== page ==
It seems that hardly a month goes by without some revelation or other relating to HSE care of children.
Just last week it was confirmed that some 200 children have died in the last decade while in state care.
In October we got the grim details of the Roscommon child care case and we also discovered that almost 800 children ended up homeless and in need of emergency accommodation last year
The system is badly flawed in a number of significant respects. For instance, while HIQA is responsible for inspecting the various centres, including High Support Units and Special Care Units, the number of inspectors is clearly inadequate. The work that HIQA does is very valuable, but their resources are stretched too thinly.
The failure of the HSE to ensure that all staff are properly qualified is a problem in special care units, just as it is in other areas. In Coovagh House for example, it was found that 20 of 109 staff were unqualified. In addition, thanks largely to the recruitment moratorium, these facilities are also forced to rely on agency staff, rather than recruit badly-needed care workers.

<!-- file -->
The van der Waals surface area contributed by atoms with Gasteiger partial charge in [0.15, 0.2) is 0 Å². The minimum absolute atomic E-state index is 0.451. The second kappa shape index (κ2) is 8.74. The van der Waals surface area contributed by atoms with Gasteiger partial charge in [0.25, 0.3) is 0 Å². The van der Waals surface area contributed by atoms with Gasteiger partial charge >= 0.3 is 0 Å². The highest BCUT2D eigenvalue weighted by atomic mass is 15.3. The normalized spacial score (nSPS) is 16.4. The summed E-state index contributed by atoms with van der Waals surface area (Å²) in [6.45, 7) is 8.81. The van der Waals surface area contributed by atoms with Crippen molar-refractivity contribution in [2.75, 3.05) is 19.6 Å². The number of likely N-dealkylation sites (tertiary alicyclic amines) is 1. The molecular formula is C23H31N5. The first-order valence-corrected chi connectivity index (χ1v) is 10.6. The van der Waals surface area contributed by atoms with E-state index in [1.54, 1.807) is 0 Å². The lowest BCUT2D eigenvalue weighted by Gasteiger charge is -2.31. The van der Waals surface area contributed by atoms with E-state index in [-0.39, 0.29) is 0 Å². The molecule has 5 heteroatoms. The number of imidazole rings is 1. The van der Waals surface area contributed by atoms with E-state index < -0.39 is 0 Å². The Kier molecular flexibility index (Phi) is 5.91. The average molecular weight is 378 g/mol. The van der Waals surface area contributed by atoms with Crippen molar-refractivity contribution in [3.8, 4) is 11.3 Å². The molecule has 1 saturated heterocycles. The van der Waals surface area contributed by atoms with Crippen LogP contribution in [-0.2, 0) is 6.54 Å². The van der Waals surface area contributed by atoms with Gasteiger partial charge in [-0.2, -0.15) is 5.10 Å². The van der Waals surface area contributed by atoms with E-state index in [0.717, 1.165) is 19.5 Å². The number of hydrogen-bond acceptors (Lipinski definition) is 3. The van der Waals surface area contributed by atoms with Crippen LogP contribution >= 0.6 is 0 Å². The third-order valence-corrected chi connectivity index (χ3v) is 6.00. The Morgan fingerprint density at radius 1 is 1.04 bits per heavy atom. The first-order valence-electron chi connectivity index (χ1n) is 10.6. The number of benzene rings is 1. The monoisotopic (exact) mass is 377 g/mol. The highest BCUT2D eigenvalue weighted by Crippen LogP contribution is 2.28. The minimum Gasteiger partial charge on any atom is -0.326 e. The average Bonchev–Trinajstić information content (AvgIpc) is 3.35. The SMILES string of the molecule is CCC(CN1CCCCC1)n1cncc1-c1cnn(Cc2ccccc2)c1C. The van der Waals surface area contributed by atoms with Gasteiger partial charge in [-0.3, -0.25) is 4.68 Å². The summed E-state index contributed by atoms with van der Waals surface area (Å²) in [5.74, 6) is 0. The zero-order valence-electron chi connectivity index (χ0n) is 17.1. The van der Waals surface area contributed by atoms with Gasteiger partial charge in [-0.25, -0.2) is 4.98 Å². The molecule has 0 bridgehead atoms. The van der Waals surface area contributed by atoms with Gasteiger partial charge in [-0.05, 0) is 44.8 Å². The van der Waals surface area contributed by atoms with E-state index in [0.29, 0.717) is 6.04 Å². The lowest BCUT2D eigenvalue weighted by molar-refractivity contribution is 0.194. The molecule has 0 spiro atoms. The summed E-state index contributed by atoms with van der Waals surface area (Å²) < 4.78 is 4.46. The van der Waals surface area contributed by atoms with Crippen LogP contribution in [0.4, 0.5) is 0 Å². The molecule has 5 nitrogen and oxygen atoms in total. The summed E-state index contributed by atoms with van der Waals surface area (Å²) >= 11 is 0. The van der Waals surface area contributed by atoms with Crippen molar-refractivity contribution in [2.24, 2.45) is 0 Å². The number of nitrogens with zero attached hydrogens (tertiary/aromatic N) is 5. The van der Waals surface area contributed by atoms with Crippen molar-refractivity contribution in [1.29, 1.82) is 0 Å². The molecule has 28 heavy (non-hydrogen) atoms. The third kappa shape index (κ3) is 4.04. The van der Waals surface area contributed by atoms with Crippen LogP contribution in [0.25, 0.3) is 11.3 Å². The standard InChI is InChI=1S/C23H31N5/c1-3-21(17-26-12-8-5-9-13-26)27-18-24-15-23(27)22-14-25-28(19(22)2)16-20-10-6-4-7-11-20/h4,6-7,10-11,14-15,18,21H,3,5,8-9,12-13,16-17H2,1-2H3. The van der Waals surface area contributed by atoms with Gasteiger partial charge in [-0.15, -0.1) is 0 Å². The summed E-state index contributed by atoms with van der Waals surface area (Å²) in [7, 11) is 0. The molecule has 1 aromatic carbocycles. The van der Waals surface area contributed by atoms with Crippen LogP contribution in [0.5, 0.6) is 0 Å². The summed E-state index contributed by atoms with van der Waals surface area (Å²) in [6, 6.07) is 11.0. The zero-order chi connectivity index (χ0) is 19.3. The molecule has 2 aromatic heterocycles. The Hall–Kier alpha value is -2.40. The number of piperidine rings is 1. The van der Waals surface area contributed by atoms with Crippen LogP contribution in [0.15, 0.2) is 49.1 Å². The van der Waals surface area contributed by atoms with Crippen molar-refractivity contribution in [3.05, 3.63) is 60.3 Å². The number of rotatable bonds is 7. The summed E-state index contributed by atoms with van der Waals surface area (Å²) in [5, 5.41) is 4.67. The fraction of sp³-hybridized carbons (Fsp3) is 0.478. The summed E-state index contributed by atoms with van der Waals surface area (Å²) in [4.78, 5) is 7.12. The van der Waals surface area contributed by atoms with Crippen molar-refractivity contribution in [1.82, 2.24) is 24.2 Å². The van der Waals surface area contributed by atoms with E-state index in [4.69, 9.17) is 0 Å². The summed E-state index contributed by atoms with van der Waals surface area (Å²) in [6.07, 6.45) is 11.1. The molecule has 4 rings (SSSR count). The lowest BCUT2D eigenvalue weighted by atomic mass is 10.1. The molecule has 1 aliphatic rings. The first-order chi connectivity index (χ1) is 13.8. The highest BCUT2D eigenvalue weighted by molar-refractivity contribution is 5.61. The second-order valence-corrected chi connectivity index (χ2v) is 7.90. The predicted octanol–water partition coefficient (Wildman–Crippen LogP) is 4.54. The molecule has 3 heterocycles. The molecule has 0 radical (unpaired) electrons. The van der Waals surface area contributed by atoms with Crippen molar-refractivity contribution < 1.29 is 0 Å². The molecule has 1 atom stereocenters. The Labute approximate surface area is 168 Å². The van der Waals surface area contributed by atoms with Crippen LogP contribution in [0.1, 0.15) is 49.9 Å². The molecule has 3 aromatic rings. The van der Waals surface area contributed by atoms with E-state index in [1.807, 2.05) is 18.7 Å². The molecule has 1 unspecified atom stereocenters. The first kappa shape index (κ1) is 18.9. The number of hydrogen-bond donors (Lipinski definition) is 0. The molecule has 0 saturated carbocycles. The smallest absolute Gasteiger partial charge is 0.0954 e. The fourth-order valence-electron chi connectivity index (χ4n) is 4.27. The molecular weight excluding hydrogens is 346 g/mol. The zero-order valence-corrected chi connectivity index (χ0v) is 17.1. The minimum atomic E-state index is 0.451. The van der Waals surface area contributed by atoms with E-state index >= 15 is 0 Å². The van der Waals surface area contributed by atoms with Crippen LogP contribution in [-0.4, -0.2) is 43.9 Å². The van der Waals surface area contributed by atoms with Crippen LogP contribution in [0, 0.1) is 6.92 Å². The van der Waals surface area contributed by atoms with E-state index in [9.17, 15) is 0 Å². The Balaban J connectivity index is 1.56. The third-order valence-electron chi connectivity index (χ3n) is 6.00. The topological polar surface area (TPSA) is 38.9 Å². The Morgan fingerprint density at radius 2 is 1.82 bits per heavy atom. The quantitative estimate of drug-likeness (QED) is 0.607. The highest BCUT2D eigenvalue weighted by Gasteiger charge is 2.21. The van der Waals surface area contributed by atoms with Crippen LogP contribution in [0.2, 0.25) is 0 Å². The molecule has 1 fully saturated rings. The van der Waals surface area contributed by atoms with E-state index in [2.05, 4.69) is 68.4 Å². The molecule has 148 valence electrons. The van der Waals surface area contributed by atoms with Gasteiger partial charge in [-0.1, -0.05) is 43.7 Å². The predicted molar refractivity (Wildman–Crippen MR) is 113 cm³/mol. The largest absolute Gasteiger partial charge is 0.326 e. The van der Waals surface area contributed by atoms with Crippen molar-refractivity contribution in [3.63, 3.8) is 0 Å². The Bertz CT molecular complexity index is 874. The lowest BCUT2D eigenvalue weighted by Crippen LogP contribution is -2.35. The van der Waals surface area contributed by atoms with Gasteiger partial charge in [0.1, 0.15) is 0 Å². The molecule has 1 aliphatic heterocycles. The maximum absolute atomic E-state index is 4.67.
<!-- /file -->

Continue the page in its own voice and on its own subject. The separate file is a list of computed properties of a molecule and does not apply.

While I welcome the appointment this week of a national director for childen’s services, the outstanding HIQA recommendations such as the publication of a national strategy for special care; the appointment of a monitoring office for special care units; and a review of national governance of special care services, need immediate attention
The Child Care Amendment Bill which is making its way through the Oireachtas will provide for some protection to children in care. The Bill should be prioritised ahead of some of the more frivolous pieces of vanity project legislation that are in danger of clogging up the system in the lead up to the dissolution of the Dail.